Aviva Investors analysts Souad Cherfouh and Vivienne Bolla discuss the outlook for European real estate.
2 minute read
A number of factors threaten demand for European real estate in 2019, not least Brexit, trade tensions and rising interest rates. However, there are some optimistic signs. Brexit talks and the US-China trade dispute could still be resolved satisfactorily. And interest rate rises will be, for the most part, gradual, which should result in continued demand for real estate assets from institutional investors. Appropriate strategies will be needed to mitigate late-cycle risks.
Against this backdrop, here are our three predictions for property markets in continental Europe in 2019, covering the key risks and opportunities.
1. We are at a late stage of the cycle…
With global monetary policy now set to tighten, the search for yield is easing somewhat – although it should be noted that property will still offer an attractive risk premium over the medium term. For example, the yield on German 10-year Bunds is expected to rise to just 1.6 per cent by the end of 2021, compared with an average of 4.3 per cent between 2000 and 2007 (see figure 1). While flows into riskier, less-established parts of the real assets universe may start to slow, prime property assets in locations supported by favourable economic conditions will remain in demand and are less likely to experience significant repricing.
Moderation in returns is expected from next year. We forecast an average annualised return of 3.1 per cent across prime European commercial real estate markets between 2019 and 2023, against an expected average return of 14.2 per cent between 2014 and 2018.
Compared to the previous cycle, we believe there are reasons to be optimistic as the risks around supply and leverage are relatively weak compared to the previous peak. Furthermore, the European economy and occupier markets are expected to remain strong.
2. …which requires an appropriate strategy
At this stage in the cycle, real estate investors in Europe are relatively poorly compensated for taking on extra risk. Positioning defensively is the most appropriate course of action. To enhance income-producing strategies, investors should look at opportunities to improve or create income growth by actively managing, repositioning and developing assets in strong locations.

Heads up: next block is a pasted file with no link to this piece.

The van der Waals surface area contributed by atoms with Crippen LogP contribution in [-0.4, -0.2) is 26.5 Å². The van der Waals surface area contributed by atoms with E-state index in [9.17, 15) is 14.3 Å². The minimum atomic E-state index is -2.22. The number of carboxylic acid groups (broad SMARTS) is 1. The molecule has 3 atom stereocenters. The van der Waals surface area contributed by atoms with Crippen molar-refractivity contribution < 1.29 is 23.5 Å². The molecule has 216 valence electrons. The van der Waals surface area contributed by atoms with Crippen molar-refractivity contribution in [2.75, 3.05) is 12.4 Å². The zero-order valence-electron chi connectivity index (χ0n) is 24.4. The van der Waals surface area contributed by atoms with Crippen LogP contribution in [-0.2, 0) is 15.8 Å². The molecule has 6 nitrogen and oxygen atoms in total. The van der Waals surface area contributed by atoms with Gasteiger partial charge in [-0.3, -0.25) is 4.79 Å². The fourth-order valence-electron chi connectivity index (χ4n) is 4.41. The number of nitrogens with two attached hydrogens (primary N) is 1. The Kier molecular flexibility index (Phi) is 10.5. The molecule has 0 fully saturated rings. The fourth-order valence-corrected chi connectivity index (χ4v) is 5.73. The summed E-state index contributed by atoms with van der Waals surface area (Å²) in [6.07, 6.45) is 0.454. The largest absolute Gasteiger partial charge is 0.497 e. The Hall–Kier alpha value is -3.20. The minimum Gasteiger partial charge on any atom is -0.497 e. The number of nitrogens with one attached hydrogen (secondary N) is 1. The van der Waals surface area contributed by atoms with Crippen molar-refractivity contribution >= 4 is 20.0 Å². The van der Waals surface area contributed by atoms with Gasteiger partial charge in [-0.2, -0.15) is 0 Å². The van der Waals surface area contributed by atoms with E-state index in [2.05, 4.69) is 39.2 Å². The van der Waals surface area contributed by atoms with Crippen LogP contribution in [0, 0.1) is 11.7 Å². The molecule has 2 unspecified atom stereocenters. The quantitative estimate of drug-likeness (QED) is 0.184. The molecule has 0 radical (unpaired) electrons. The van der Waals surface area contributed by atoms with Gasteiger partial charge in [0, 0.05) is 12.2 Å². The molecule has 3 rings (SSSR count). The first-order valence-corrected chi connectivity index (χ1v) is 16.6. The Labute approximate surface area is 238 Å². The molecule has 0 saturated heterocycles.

Another way to play against the cycle is to look for opportunities where thematic factors are supportive. In other words, long-term structural drivers of real estate that are likely to provide opportunities include technological change, automation, shift in consumer preferences and demographics.
As direct investments become more expensive in some markets, the case for real estate debt and real estate investment trusts (REITs) is becoming more compelling in Europe. Investors in real estate debt can expect to receive income and – provided capital is sensibly lent – little capital value risk.
REITs also continue to offer good value. European REITs traded at an average discount of 10.3 per cent to net asset value in the third quarter. On this basis, REITs should offer a better entry point than direct investments next year if they remain expensive.
3. European sub-markets may offer positive risk-adjusted returns
As the macroeconomic backdrop becomes more challenging, investors are advised to focus on local drivers of demand. In Europe, emerging sub-markets in urban centres may offer a way of taking some risk to create value; fast-growing sub-markets can display significant growth and outperformance compared with the wider market, especially if they stand to benefit from urban planning or infrastructure development projects.
A good example is the Grand Paris infrastructure development, which is improving transport links and promoting development in areas on the outskirts of the French capital.